The modified Hardinge approach was used in 15 (36.5%) cases, whereas posterior Southern approach was used in 26 (63.4%). The femur was osteotomized transversely, 1–2 cm distal to the lesser trochanter. Following the preparation of the true acetabulum, an area approximately 1 cm inferior to the lesser trochanter in the metaphyseal region was prepared for femoral shortening osteotomy. The level of the subtrochanteric osteotomy was measured by aligning the proximal part of the femur with the acetabulum. Overlapping part of the distal femur was considered as an excess segment, which equals to resection amount. Distal transverse osteotomy was performed. Following multiple small drill holes, Gigli wire saw was used at both subtrochanteric and distal osteotomies so as to prevent thermal necrosis and delayed bone union. Femoral excess segment was hemisected longitudinally. Distally fluted, proximally porous-coated femoral stem with hydroxyapatite coating was preferred as an implant. Every size of it offers two different distal diameters. Thus, it provided better distal engagement, facilitating distal rotational stability, especially in case of excessive femoral bowing. Next, hemisects of femoral excess segment were combined at the osteotomy site and then secured with two wires [Figure 1]a, [Figure 1]b, [Figure 1]c, [Figure 1]d. Furthermore, autogenous intramedullary medullary graft obtained from reamer was used around osteotomy site. Hip joint was reduced, following the insertion of fitting femoral head and stability control.
Figure 1: Peroperative photographs showing (a) Preparation and fixation of the split intercalary autograft. Distal part of the osteotomy was cut by Gigli saw (dotted white line). (b) The graft was then split into two equal anterior and posterior parts. (c) The medial (black arrow), anteromedial and posteromedial soft tissue attachments were protected. (d) After implanting the femoral stem, the split graft was fixed by cable wires around the osteotomy site with paying attention not to damage the soft tissue attachments

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Evaluation

The degree of union was radiologically assessed, quantifying the number of cortices bridged by bone, which was defined by Whelan et al.[17] Intraoperative stability of the osteotomy site was defined as obvious movement of the osteotomy line after fixation with graft and cables and original distal fluted stem.

Leg length discrepancy of the patients was measured pre and postoperatively by measurement from the anterior superior iliac spine to the tip of the medial malleolus. Postoperative leg length difference was also determined with radiographic technique based on the measurement from the acetabular teardrop to the lesser trochanter [Figure 2].[18] For the determination of the leg length difference, it was aimed to achieve an agreement between the measurements with a tape measure and by the radiographic method.[19] To demonstrate interobserver agreement consistency, two observers were used to ensure accuracy of the measurements with a kappa test.
Figure 2: X-ray pelvis showing both hips anteroposterior view showing preoperative measurement of the resection and postoperative X-ray of the same patient

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Mobilization with partial weight-bearing on crutches was started on the 2nd postoperative day. Followups were planned until bone union at the osteotomy site was observed on the postoperative 3rd and 6th week, 3rd and 6th months, and 1st year. When the bone union at the osteotomy site was observed, Harris hip scores of the patients were noted for pain, function, efficacy, deformity, and range of motion. X-rays of the patients were examined to see if there was any femoral loosening in accordance with the guidance by Gruen et al.[20] Acetabular loosening was checked according to the method by DeLee and Charnley.[21] Heterotopic ossification was graded as defined by Brooker et al.[22]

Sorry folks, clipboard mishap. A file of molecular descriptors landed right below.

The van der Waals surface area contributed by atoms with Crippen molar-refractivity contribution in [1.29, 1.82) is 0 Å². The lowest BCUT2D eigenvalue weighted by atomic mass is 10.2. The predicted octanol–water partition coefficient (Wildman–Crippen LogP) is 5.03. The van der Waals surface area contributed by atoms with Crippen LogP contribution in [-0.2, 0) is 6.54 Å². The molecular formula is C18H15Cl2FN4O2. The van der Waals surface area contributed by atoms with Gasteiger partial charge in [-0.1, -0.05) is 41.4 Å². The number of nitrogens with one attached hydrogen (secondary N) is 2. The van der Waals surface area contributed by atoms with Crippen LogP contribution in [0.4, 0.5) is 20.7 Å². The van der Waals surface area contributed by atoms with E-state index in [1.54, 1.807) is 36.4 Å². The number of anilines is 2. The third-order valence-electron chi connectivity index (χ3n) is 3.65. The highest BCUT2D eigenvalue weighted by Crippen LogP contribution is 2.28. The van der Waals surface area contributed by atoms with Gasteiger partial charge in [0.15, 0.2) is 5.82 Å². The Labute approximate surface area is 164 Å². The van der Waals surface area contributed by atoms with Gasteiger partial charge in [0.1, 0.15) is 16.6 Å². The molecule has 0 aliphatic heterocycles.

Statistical analysis

SPSS version 11.5 (SPSS Inc., Chicago, IL, USA) package program was used for data analysis. Mean (±standard deviation) for metric variables and frequency (percent) for categorical variables were given as descriptive statistics. Interobserver reliability was measured using the simple percentage agreement and Cohen's kappa coefficient. Wilcoxon signed-rank test was used to compare pre- and postoperative Harris scores. P < 0.05 was considered statistically significant.


   Results Top


Demographic findings of the patients by age, followup period, gender, osteotomy site, approach, and operation time are shown in [Table 1]. No patient was lost to followup. The patients were evaluated at a mean of 34 months (range: 12–68 months).
Table 1: Clinical details of the patients

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All patients' osteotomies were healed [Figure 3]. Mean time of union was 13.5 ± 4.6 weeks (range 6–24 weeks). At the trial stage, intraoperative proximal or distal stability of the osteotomy site could not have achieved in 15 (36.6%) hips and 1 (2.4%) hip, respectively. After fixation of the osteotomy site by onlay split autograft, adequate stability was achieved in proximally unstable osteotomies (n = 15) and by implanting a large size of a stem in distally unstable osteotomies (n = 1).
Figure 3: Pre- and postoperative X-rays anteroposterior view of six patients treated with subtrochanteric transverse osteotomy that were fixed by onlay split graft and distal fluted cementless stem showing healed osteotomies in all patients

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The interobserver reliability results regarding the clinical leg length (anterior superior iliac spine to medial malleolus) and radiological measurements (distance between two lesser trochanters) for all subjects were excellent (κ = 0.77 and κ = 0.80, respectively). The average leg length of the patients was 155.5 ± 7.3 cm (range 140–178 cm). The average femoral shortening was 4 ± 0.8 cm (range 2–5.5 cm). Preoperative leg length discrepancy was 4.8 ± 1.8 cm (range 2–10 cm). Postoperative leg length discrepancy was 1.4 ± 0.8 cm (range: 0–3 cm).

Mean Harris score of the patients was improved from 47.7 ± 10.8 (range 30–68 points) points preoperatively to 88 ± 5.6 (range 72–98 points) points postoperatively (P < 0.05). Weight-bearing was restricted in seven patients for 3 weeks due to ineffectual initial cup stability.